4 Accomplished Little League Coaches on What Coaching Has Taught Them
Four accomplished Little League coaches on proper encouragement, teaching kids the art of winning (and losing), and what they've learned along the way.
Sure, they teach kids the bones of baseball: how to swing a bat, secure a pop fly, steal third. But Little League coaches do so much more than explain the sport: they educate and entertain, nurture and encourage, laugh with and lead their players in an effort to develop life and leadership skills that will translate far behind the field. Coaches help kids learn everything from the value of competition and what it’s like to work towards a collective goal to how to win (and lose) gracefully and what it means to respect your environment, your team, and those who help you. They teach baseball, yeah. But they use baseball to teach more important stuff.
It’s also a lot easier said than done. And why we wanted to talk to some notable Little League coaches about everything from how they run practices and encourage players, and what they’ve learned along the way. While each has his own style of coaching and ideas about the game, one thing is for sure: their commitment to helping create strong, productive young men is all the same.
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Lee Jackson, President and Coach, West Dallas Little League
Years coached: 7
What made you want to coach Little League? I was a college baseball player and grew up in the inner city so I had the knowledge and experience to give back. I also wanted to be a good example to the kids out here to show them that it is able to make it out.
How do you get kids excited to play? We don’t practice like everybody. We practice once a week instead of the three, four times like other leagues. And I only have them for like an hour. So I don’t have time to waste. But the key is fun. We offer a lot of encouragement a lot of competition, both with each other and themselves. One of the things we do with the kids is create records for particular drills every practice — how many balls you can catch in a first and third situation? for instance — and see how many times the kids can be their own personal and combined records. Small games like that that teach while challenging the kids independently and together.
What core values do you try to instill in your players? Love, respect, and loyalty. We talk about what it is to love a community, how to respect the community. We talk more about how it’s not just about respecting those who play against you but also respecting the fields and everything else you are surrounded by. We talk about being loyal not just to your team but to your family, your coach, the game and about being loyal in the school and classroom. I also make sure kids know that they’ve been given the opportunity to play this game of baseball, that some other kids don’t have all their limbs or the tools to play this game and God blessed us with an opportunity and that means you should play it to the best of your ability and not worry if you fail.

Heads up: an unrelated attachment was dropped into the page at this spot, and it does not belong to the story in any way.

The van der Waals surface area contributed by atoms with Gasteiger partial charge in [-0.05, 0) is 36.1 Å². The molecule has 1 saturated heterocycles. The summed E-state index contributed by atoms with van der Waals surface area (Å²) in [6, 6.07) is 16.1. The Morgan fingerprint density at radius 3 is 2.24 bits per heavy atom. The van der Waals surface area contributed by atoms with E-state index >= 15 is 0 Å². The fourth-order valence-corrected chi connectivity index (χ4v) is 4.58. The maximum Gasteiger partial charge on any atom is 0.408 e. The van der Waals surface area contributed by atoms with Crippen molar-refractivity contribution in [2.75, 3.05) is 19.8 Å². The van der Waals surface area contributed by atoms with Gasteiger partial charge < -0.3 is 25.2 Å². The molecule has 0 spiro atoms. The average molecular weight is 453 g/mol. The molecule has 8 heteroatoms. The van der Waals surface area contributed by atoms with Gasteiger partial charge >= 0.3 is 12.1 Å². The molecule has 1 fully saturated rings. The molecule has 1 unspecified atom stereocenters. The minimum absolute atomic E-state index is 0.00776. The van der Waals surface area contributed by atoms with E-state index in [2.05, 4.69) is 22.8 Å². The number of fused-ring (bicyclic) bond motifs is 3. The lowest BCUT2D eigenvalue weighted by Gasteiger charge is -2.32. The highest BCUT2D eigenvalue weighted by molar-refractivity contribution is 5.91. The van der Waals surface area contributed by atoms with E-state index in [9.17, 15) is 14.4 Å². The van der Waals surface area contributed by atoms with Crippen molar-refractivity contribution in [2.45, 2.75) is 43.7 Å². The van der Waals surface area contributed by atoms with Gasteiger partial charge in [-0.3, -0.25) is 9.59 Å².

If our kids don’t enjoy something, they’ll be miserable the rest of their lives because that’s all they see is tough paths, struggling paths, hard paths. So we teach them to enjoy the game, to love it.
What’s your advice for other coaches? It’s bigger than the game. When I’m talking to parents and other coaches I’m asking them what kind of legacy they’re trying to leave. I tell them, ‘Don’t coach just to say you want to win the championship this season.’ I ask them ‘What legacy do you want to be seen by the community? What legacy do you want to be seen by these kids?’ I tell all my coaches and anybody else who’s asking: If a kid here makes it to the MLB what would they say when interviewed? Are they going to say I want to think my little league coach for instilling core values in me, and the right way to play and how to encourage people? Or will he remember you as someone who didn’t know anyone’s names and just cussed and hit chest-level grounders all day?’
Baseball is a game of failure. How do you help your teams learn how to handle losing? Where we’re from here in West Dallas? It’s not an easy place. It’s tough. It’s the inner city. And there are inner-city problems. Because of that if these kids don’t enjoy something, they’ll be miserable the rest of their lives because that’s all they see is tough paths, struggling paths, hard paths. So we teach them to enjoy the game, to love it; they also need to know that baseball is a game of failure and that it’s not about winning. We teach them to overcome adversity, because these kids will always have adversity.
What’s the most important thing you’ve learned from coaching? It’s not about me. It’s bigger than me. It’s not about me because I’m with a whole different team of kids that won’t get to me if I don’t get to them. So I have to value every kid that I have. I have to know every kid by name and their parents and where they live and their situation. Because at the end of the day, when the next 15-16 kids come, I need to know them and make an impact. So when you see me and hang out with me? I’m talking to all 400 kids in the league. I’m hanging out with all 400 if I can.